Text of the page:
Determinants For Consumption Materialism Among Late Adolescents in China

Flora Fang Gu, University of Hong Kong
Kineta Hung, University of Hong Kong
David K. Tse, University of Hong Kong
EXTENDED ABSTRACT - Past research examining materialism and adolescence has often focused on investigating the relationship between materialism and the adolescent’s personality traits and consumption patterns (Achenreiner 1997; Goldberg et al. 2003). Further, researchers found that, from a developmental perspective, parental values are the primary means of socializing adolescents to specific values (Kilby 1993). For example, adolescents that value material possessions more than they value self-acceptance, affiliation, or community feelings are associated with more materialistic and less supportive parents (Kasser, Ryan and Zax 1995). In this study, we aim to build on this line of research by exploring historical/environmental factors that could influence the adolescent’s development of materialist value. We investigated this issue in the context of China for two reasons. First, past research has seldom explored these issues in non-Western countries. Also, the dramatic economic and social changes in contemporary China provide us with a unique opportunity to understand the extent societal forces could help shape teenagers’ values.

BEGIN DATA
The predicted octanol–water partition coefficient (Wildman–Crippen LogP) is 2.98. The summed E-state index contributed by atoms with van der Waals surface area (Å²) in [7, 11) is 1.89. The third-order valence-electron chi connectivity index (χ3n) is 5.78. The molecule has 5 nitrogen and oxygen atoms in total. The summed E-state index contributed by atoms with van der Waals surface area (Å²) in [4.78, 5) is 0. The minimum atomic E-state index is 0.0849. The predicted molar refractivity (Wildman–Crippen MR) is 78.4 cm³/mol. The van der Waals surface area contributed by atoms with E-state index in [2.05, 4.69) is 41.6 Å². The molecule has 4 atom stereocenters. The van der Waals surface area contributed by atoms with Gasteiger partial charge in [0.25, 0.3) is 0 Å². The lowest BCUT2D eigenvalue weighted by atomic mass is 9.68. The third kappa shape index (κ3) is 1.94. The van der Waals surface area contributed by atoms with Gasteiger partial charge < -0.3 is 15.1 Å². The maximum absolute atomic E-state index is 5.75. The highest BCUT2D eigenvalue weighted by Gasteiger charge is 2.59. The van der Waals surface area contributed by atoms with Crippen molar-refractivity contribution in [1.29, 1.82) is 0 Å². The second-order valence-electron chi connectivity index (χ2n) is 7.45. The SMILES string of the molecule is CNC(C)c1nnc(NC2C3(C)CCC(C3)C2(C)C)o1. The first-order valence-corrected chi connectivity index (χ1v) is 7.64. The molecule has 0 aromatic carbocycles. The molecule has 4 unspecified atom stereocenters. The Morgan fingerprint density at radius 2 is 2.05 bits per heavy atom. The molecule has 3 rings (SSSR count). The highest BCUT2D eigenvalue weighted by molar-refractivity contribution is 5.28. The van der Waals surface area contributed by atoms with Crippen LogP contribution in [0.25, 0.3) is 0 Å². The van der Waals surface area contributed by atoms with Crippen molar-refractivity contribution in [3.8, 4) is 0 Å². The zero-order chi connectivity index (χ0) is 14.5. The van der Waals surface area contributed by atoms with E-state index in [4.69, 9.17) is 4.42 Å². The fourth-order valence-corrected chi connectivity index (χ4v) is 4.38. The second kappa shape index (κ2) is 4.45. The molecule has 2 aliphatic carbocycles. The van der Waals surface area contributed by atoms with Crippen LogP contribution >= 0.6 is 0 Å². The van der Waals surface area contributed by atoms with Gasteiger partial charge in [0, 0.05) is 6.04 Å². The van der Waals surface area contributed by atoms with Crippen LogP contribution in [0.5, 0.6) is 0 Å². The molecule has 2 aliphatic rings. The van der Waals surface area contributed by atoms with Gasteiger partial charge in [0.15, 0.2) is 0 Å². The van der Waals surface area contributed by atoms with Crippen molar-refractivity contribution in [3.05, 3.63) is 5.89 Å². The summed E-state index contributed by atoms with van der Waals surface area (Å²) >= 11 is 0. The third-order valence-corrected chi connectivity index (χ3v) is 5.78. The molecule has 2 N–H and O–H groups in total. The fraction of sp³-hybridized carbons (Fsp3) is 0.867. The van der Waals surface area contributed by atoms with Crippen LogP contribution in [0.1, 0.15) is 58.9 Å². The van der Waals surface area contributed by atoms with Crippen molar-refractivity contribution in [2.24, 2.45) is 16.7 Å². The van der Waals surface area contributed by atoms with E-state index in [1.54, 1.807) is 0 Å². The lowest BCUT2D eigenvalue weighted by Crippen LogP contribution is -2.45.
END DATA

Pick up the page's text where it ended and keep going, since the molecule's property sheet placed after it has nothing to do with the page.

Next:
[ to cite ]:
Flora Fang Gu, Kineta Hung, and David K. Tse (2005) ,"Determinants For Consumption Materialism Among Late Adolescents in China", in NA - Advances in Consumer Research Volume 32, eds. Geeta Menon and Akshay R. Rao, Duluth, MN : Association for Consumer Research, Pages: 649-650.